Please think of this as a PSA, a public service announcement from me to you. Remember what you’ve done.
This week’s topic came about after three separate incidents this past week. I don’t know if it was a coincidence, but after the third time, I just knew I had to talk about it.
The first incident happened this past weekend. My son asked me if I had a certain Tom Clancy book. Rainbow Six, to be exact. He’s looking for something to read and wanted to give it a try. So I told him I’d have a look.
I keep most of my books in rubber storage bins in my basement. I have a tough time parting with books I've enjoyed and have several large bins full of them.
So one night this week, I went digging through our storage area in hunt of this novel. We don’t just have books stored downstairs. There are all sorts of things down there in bins. As I was sifting through them, I came across a plastic bag. Inside was a baseball cap with an embroidered logo I had designed for a client. It was a logo for an over 50 beer league hockey team. The team was called the Old Timers.
The logo I designed was an old-style alarm clock. You know, the kind with the two bells on the top. The clock face was one of an old man. And the clock had legs and arms and was using a banged-up hockey stick as a walking cane.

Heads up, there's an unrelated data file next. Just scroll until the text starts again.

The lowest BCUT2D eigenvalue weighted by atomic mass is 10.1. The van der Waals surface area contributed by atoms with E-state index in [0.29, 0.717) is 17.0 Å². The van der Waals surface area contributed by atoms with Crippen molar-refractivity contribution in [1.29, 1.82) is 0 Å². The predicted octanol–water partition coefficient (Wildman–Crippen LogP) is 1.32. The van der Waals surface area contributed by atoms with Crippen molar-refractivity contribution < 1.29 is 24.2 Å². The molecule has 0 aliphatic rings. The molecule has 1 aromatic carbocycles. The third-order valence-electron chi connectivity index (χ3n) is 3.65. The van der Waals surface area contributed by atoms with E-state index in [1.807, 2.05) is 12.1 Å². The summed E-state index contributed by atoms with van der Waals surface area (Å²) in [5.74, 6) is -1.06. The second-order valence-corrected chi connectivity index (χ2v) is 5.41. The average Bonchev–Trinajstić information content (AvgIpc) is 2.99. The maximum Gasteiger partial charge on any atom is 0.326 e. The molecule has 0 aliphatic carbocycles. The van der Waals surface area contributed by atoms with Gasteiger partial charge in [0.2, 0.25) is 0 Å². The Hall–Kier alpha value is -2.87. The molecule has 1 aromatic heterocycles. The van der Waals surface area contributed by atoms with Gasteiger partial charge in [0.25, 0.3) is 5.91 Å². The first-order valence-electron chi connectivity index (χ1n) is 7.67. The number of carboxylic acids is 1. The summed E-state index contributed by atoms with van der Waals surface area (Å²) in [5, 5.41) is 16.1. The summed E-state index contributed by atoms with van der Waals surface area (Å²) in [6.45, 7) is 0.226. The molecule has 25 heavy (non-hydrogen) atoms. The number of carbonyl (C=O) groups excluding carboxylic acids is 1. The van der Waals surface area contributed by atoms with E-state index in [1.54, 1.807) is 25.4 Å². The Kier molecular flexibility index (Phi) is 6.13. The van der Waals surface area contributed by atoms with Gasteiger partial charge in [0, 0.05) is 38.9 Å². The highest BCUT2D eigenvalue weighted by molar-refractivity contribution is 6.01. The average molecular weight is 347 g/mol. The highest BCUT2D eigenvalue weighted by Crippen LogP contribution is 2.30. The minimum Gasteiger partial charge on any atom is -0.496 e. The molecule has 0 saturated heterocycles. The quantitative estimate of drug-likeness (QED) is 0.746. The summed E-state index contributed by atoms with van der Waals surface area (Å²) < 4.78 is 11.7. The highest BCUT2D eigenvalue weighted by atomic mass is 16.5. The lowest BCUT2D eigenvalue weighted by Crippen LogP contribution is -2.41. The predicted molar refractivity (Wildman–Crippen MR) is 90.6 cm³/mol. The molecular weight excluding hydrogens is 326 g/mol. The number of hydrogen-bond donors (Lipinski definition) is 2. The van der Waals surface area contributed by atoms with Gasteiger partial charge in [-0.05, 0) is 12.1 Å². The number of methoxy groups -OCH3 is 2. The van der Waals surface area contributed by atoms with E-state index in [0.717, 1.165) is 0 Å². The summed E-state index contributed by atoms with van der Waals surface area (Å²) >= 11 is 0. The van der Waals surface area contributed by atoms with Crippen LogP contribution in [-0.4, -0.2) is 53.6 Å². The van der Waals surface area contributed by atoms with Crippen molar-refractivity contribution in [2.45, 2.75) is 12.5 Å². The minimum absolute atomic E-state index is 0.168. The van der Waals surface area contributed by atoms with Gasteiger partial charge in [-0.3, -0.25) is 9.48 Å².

Seeing that logo brought back so many memories. I designed it 15 or 20 years ago. And I had completely forgotten about it. So much so that if you had asked me before that if I had ever designed a logo for a hockey team, I would have only thought of one. The one I created for our local minor hockey league. I would never have remembered that old-time hockey logo.
Remember what you've done.
The second incident happened a couple of days ago. I was on my way back home from Walmart when I saw flashing lights ahead of me. It looked like a big accident, and I could see cars making U-turns and coming back my way.
Instead of driving up only to be forced to turn around, I decided to turn off and use side streets to go around the accident. This took me through a part of town I hadn’t been in for several years.
As I pulled up to a stop sign, I noticed a business on the opposite corner. A storage facility where you can rent units to store your things. It had a double horseshoe logo that caught my eye. There was something familiar about it. Then I realized it was familiar because I designed it almost 25 years ago when I worked at the print shop. Trust me. It's not a logo to be proud of. In fact, I might have based the two horseshoes off a stock image I had found.
Here again, within just a couple of days was another design I had completely forgotten about.
Remember what you've done.
The third incident happened yesterday. I have a filing cabinet in the corner of my office. I use it to file away receipts, insurance papers and whatever else you store in file cabinets.
Yesterday I was filing away some investment reports when one of the sheets slipped back and fell behind the bottom drawer.
I don’t know if you’ve ever tried to remove a drawer from a filing cabinet, but it’s not that easy to do. Especially when it’s full. But after tugging and grunting, I finally managed to get it free. As I retrieved the sheet of paper, I saw something else on the bottom of the cabinet—a book.